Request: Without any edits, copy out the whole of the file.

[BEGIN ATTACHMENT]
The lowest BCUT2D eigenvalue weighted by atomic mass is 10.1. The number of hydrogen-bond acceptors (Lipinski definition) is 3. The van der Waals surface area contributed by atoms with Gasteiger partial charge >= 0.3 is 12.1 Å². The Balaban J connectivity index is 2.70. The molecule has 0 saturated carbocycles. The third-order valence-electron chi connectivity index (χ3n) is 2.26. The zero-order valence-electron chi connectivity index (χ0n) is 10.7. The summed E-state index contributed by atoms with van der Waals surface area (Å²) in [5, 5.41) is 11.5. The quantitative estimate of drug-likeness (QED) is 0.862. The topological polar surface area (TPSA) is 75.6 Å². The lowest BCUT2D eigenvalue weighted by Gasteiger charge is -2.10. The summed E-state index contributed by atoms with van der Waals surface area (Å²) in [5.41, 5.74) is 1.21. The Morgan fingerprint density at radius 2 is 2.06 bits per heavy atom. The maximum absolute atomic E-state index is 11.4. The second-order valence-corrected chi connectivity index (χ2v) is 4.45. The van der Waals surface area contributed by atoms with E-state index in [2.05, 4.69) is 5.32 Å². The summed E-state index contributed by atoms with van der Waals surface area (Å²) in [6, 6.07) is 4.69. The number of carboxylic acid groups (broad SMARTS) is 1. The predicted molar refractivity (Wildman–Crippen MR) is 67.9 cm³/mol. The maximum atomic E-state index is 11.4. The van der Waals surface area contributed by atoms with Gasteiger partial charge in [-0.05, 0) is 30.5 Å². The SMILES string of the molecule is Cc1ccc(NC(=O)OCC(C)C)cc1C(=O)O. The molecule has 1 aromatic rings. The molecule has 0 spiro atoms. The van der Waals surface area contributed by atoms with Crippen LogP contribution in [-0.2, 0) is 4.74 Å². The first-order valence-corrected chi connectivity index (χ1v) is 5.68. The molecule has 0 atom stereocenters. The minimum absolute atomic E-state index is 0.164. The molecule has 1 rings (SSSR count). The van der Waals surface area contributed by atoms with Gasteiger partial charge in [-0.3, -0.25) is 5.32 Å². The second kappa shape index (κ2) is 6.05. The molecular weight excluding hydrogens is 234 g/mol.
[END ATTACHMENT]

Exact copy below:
The lowest BCUT2D eigenvalue weighted by atomic mass is 10.1. The number of hydrogen-bond acceptors (Lipinski definition) is 3. The van der Waals surface area contributed by atoms with Gasteiger partial charge >= 0.3 is 12.1 Å². The Balaban J connectivity index is 2.70. The molecule has 0 saturated carbocycles. The third-order valence-electron chi connectivity index (χ3n) is 2.26. The zero-order valence-electron chi connectivity index (χ0n) is 10.7. The summed E-state index contributed by atoms with van der Waals surface area (Å²) in [5, 5.41) is 11.5. The quantitative estimate of drug-likeness (QED) is 0.862. The topological polar surface area (TPSA) is 75.6 Å². The lowest BCUT2D eigenvalue weighted by Gasteiger charge is -2.10. The summed E-state index contributed by atoms with van der Waals surface area (Å²) in [5.41, 5.74) is 1.21. The Morgan fingerprint density at radius 2 is 2.06 bits per heavy atom. The maximum absolute atomic E-state index is 11.4. The second-order valence-corrected chi connectivity index (χ2v) is 4.45. The van der Waals surface area contributed by atoms with E-state index in [2.05, 4.69) is 5.32 Å². The summed E-state index contributed by atoms with van der Waals surface area (Å²) in [6, 6.07) is 4.69. The number of carboxylic acid groups (broad SMARTS) is 1. The predicted molar refractivity (Wildman–Crippen MR) is 67.9 cm³/mol. The maximum atomic E-state index is 11.4. The van der Waals surface area contributed by atoms with Gasteiger partial charge in [-0.05, 0) is 30.5 Å². The SMILES string of the molecule is Cc1ccc(NC(=O)OCC(C)C)cc1C(=O)O. The molecule has 1 aromatic rings. The molecule has 0 spiro atoms. The van der Waals surface area contributed by atoms with Crippen LogP contribution in [-0.2, 0) is 4.74 Å². The first-order valence-corrected chi connectivity index (χ1v) is 5.68. The molecule has 0 atom stereocenters. The minimum absolute atomic E-state index is 0.164. The molecule has 1 rings (SSSR count). The van der Waals surface area contributed by atoms with Gasteiger partial charge in [-0.3, -0.25) is 5.32 Å². The second kappa shape index (κ2) is 6.05. The molecular weight excluding hydrogens is 234 g/mol.